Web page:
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WEATHER: another very cold but dry day. We had cloud later with some snow. Max Temp 3C

It was another very chilly day but everyone had winter-clothing and kept warm. Our first excursion was to a site along the Fleet just west of the Army Bridging Camp in Chickerill. It was a ten minute walk to the site where a pair of CIRL BUNTINGS had set up their winter residence. 

The 'Fleet', a continuous body of tidal water, some 8 miles long, running from Portland Harbour to Abbotsbury

When we arrived at the correct location we saw nothing but a single Stonechat but after five minutes of waiting a male Cirl Bunting put in an appearance, wow! What stunning little bunting! The female also appeared and we expected them to fly down onto the path and start to feed, but instead, they took off and flew up very high and were lost to sight heading east over the Bridging Camp!! We were lucky to get good views of them before they left.

male Cirl Bunting

Scanning the brackish water of the fleet we saw a number of species: Brent Geese, Red-breasted Merganser, Common Shelduck, Redshank, Curlew, Mediterranean Gull, Great Crested and Slavonian Grebes (2), Great Northern Diver (2), Mute Swan, Wigeon, Teal and a few Mallards.

It was 8:45 when we got back to the bus, we set off towards Abbotsbury to our next site. I heard on the grapevine that a site near Portesham held up to six Short-eared Owls and as we were passing there today it would have been rude not to pop in and have a look.

It was a bit of a climb up some grassy slopes but we did manage to see a couple of the Owls. The first one flushed from a grassy bank and flew off and the second one was a distant view only. We also found a few Cattle Egrets and Vanessa called out a Red Kite as we were returning to the bus.

A forty minute drive found us at Seaton on the east bank of the river Axe. There we saw the five most common gull species, also Redshank, Oystercatcher, Wigeon, Teal, Shelduck and not much else. We drove into Seaton to buy lunch and then visited the sea-front to scan the bay. A string of Black Ducks sat out in the water, I assumed Common Scoter but on scoping them they turned out to be Wigeon!!

a view from near Portesham of Abbotsbury with St. Catherines Chapel on the hill

A visit to the wetlands centre and the hide overlooking Black Hole Lagoon produced very little, indeed the place was almost devoid of birds. We saw 4 Shelduck and one Curlew!! There was more birds on the feeders along the fottpath than in the frozen lagoon.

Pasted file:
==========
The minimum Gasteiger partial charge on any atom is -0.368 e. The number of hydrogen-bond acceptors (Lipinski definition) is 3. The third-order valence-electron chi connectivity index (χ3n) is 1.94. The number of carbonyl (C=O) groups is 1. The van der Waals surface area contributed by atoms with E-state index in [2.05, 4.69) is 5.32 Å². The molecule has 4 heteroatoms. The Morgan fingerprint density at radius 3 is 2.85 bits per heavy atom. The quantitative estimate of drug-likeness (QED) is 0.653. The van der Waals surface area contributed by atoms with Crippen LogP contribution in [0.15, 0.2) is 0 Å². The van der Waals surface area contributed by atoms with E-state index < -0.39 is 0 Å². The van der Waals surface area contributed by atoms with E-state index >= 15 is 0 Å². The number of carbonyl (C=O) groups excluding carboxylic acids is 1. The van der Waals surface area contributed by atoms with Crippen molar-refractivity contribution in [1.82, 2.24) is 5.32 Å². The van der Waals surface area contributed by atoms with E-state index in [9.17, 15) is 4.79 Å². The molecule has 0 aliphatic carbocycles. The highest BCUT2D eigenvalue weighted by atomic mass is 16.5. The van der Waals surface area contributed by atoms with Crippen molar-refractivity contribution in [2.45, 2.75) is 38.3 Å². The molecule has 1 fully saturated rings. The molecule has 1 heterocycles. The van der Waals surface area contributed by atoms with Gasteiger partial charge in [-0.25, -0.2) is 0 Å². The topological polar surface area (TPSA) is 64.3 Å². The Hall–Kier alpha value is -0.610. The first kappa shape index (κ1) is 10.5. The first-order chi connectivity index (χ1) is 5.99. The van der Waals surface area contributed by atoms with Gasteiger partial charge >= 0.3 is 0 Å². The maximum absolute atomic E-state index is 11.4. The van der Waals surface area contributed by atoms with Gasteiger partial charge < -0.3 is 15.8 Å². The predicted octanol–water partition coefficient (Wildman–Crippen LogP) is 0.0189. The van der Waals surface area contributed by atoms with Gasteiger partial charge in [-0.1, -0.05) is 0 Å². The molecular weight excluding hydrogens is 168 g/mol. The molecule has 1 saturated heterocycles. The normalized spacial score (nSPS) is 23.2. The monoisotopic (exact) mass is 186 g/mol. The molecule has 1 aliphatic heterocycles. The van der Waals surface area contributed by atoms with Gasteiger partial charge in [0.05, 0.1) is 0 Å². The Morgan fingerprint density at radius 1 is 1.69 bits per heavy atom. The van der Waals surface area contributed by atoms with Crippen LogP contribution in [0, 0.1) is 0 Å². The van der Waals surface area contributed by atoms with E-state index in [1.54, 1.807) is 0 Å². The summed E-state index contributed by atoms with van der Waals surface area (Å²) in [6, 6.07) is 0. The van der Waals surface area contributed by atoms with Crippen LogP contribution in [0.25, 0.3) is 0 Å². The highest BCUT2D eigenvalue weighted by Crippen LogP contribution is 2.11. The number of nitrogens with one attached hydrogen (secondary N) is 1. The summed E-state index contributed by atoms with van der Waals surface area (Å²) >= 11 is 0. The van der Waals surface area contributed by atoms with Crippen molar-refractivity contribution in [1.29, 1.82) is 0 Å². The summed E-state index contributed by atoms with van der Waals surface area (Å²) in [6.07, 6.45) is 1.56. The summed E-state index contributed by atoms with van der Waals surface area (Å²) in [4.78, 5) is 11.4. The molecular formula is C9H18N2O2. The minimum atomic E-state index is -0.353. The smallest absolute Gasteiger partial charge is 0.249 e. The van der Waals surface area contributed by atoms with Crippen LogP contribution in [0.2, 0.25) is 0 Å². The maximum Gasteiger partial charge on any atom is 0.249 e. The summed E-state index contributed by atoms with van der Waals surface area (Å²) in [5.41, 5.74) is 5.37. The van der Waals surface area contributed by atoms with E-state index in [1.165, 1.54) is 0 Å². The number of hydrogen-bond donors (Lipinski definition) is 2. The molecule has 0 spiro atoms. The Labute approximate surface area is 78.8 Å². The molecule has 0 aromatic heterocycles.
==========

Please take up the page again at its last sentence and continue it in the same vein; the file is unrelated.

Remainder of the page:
Lyme Regis was next, we were on the hunt for Dippers along the River Lim. We searched the last 1/2 mile of the river thoroughly, we found Grey Wagtail and lots of common garden birds including a Goldcrest, but we never had sniff of a Dipper. We marched up and down the river, scanning from Bridges and rasied banks but we never saw one. 

Next, we drove to the sea-front in the centre of Lyme Regis to visit the 'Cob', a sea-defence wall and breakwater which shelters the cute little Harbour. Along the harbour footpath we saw many Ruddy Turnstones running around feeding and coming very close to us, they are little adorable characters. A couple of Pied Wagtails and Rock Pipits were also seen.

Ruddy Turnstones running around at our feet,

At the end of the Cob a rocky breakwater extends out into Lyme Bay and that is where a winter population of Purple Sandpipers reside. We found only two on the rocks and a third one on the sea wall behind us. It ws quite windy out there and the water was choppy so we didn't expect the sandpipers to be sitting out sun-bathing.

the breakwater at the end of the Cob

On the way back we found a single Purple Sandpiper feeding alongside a bunch of Ruddy Turnstones, it came very close to us, too close for digi-scoping. We watched it for 10 minutes or so before it flew off.

two shots of the Purple Sandpiper on the breakwater

It was now approaching 3pm so we decided to head back with the intention of stopping at the Short-eared Owl site again. By the time we got there it was snowing lightly and the light was grim. We disturbed an Owl as soon as we got there and it flew off over a ridge. A few minutes later we saw two Short-eared Owls off to our left, they we fighting one another, I presume it was a territorial battle. One landed on top of a bush, but it was very distant. 

We all got cold and the light was fading so we walked back to the bus and headed back to base to end our last full day. Tomrrow the trip ends but we have time for one last excursion after breakfast.